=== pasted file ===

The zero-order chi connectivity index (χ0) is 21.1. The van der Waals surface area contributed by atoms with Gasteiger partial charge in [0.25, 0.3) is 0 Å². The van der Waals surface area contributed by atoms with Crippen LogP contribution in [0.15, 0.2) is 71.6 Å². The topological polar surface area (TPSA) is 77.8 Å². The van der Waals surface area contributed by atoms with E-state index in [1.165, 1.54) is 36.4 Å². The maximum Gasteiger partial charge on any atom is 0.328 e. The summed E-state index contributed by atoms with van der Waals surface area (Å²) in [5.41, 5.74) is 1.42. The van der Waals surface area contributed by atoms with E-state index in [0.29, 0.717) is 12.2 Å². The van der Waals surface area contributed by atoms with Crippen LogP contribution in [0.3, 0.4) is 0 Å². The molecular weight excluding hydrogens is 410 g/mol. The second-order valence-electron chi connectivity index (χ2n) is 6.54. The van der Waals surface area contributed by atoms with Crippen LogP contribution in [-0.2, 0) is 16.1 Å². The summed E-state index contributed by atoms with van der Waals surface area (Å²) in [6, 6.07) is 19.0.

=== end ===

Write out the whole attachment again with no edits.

The zero-order chi connectivity index (χ0) is 21.1. The van der Waals surface area contributed by atoms with Gasteiger partial charge in [0.25, 0.3) is 0 Å². The van der Waals surface area contributed by atoms with Crippen LogP contribution in [0.15, 0.2) is 71.6 Å². The topological polar surface area (TPSA) is 77.8 Å². The van der Waals surface area contributed by atoms with E-state index in [1.165, 1.54) is 36.4 Å². The maximum Gasteiger partial charge on any atom is 0.328 e. The summed E-state index contributed by atoms with van der Waals surface area (Å²) in [5.41, 5.74) is 1.42. The van der Waals surface area contributed by atoms with E-state index in [0.29, 0.717) is 12.2 Å². The van der Waals surface area contributed by atoms with Crippen LogP contribution in [0.3, 0.4) is 0 Å². The molecular weight excluding hydrogens is 410 g/mol. The second-order valence-electron chi connectivity index (χ2n) is 6.54. The van der Waals surface area contributed by atoms with Crippen LogP contribution in [-0.2, 0) is 16.1 Å². The summed E-state index contributed by atoms with van der Waals surface area (Å²) in [6, 6.07) is 19.0.